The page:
The location of The Trophy Hunt, a new outdoor play written by Trina Davies and directed by Paul Van Dyck, is undisclosed until you pick up your ticket, but when you approach this mystery intersection you’ll soon note the presence of actors serving as your “guides.” They’re the ones wearing capes. The more eager of the two will approach you (you whose eyes are searching the ground furtively in the pose of the eternal nonparticipant) with the shouted greeting, “Hi, are you here for the Trophy Hunt? Amazing!” This greeting is repeated again and again, to all the stragglers approaching, in a freakily AI-like embodiment of a camp counsellor.
The premise for The Trophy Hunt is loosely based on the notion of big-game hunting in the broadest possible sense. We encounter, following our guides, a hunter, a man who helps rich people hunt, and a hunted creature. Yet think for a moment about the kind of global elite who pay for the “canned” hunting of endangered species, about the complex networks of poachers and conservationists and all the money and greased palms. Davies, however, has tried very hard to turn a story about global capital and wildlife into a whimsical fairy tale, at least sort of, an approach which is both confusing and which forces her to be very vague with her storytelling. Critique is limited to pot-shots at social media, and all the while there’s a chorus dressed in animal masks, prancing to the sounds of a flute player. What was that again about big game hunting?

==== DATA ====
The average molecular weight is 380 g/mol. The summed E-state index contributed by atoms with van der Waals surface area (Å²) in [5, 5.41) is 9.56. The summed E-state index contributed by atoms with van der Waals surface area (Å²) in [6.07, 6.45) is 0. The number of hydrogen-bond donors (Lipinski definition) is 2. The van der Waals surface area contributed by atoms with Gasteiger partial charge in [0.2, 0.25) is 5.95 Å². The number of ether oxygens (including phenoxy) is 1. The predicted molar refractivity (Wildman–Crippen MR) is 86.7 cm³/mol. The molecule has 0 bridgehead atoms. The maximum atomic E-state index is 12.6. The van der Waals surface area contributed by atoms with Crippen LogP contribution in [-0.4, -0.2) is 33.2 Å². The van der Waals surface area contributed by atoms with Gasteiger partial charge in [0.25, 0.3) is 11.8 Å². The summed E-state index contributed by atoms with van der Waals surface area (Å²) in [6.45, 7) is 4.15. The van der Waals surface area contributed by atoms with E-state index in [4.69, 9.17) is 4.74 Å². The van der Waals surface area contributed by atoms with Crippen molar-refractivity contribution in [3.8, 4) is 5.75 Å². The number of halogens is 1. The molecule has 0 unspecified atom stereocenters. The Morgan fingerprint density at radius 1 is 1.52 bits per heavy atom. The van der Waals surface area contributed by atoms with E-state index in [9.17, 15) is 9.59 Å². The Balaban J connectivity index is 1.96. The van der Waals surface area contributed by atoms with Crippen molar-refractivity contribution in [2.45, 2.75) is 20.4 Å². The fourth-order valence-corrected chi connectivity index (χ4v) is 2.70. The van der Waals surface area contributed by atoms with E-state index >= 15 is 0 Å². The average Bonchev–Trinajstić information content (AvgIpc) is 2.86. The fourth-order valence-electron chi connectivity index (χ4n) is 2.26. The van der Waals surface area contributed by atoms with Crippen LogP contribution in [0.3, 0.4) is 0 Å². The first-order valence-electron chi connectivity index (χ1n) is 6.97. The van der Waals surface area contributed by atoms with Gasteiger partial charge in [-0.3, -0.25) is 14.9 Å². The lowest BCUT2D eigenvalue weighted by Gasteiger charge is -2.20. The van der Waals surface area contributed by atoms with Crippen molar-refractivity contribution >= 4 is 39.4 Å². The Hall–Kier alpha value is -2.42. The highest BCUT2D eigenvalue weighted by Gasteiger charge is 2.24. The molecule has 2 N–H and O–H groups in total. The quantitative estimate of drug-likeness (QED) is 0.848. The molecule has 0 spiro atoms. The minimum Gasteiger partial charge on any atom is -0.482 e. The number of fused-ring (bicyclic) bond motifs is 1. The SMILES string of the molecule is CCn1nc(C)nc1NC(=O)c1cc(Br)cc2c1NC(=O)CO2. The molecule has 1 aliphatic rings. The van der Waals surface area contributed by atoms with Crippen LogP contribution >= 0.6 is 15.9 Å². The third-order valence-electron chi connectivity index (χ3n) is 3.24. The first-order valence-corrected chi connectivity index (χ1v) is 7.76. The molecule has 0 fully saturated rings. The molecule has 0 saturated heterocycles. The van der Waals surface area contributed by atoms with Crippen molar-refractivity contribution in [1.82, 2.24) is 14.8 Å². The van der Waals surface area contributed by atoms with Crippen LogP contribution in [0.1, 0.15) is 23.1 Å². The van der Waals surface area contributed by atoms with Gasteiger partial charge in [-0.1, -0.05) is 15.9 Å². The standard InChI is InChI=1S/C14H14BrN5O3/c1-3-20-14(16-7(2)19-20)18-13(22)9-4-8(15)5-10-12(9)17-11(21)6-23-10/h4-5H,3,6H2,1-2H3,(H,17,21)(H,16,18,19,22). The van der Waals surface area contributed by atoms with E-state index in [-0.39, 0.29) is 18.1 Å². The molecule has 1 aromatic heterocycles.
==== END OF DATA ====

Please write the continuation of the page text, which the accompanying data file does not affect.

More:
Our two guides, Rebecca Bauer and Stefanie Buxton, enjoy a little banter with one another as the show begins, and their actual interaction is by far the most entertaining moment in The Trophy Hunt. With the exception of the silent chorus, no character ever again has even the most cursory spoken contact with the others, leaving us with encapsulated and completely disjointed monologues from characters whose relevance to one another is purely abstract.
This blame, I believe, falls squarely on Davies, whose banal and long-winded monologues betray such whisper-thin characterization that any emotion we might feel is from an actor’s arbitrarily raised voice rather than from any real stakes. The monologues are impersonal and dishonest because any detail is tacked on in meandering spurts, never out of necessity. If the performances are a little sputtery and vague, it’s because the content itself is utterly unconvincing. The greatest narrative continuity comes from repeated jokes about the audience’s physical fitness and health and overall deliciousness that all point towards some punchline about being eaten that never quite lands.
The Trophy Hunt often feels like children’s entertainment for adults still nostalgic for that sort of thing. For those of us whose inner child has for many years, as the Germans say, been looking at the radishes from below, the feeling of forced quirkiness is hollow indeed. ■
The Trophy Hunt continues June 5-16, 7-8:10 p.m. Meeting location at Off X Info Kiosk at the Parc des Amériques (Rachel & St-Laurent), $12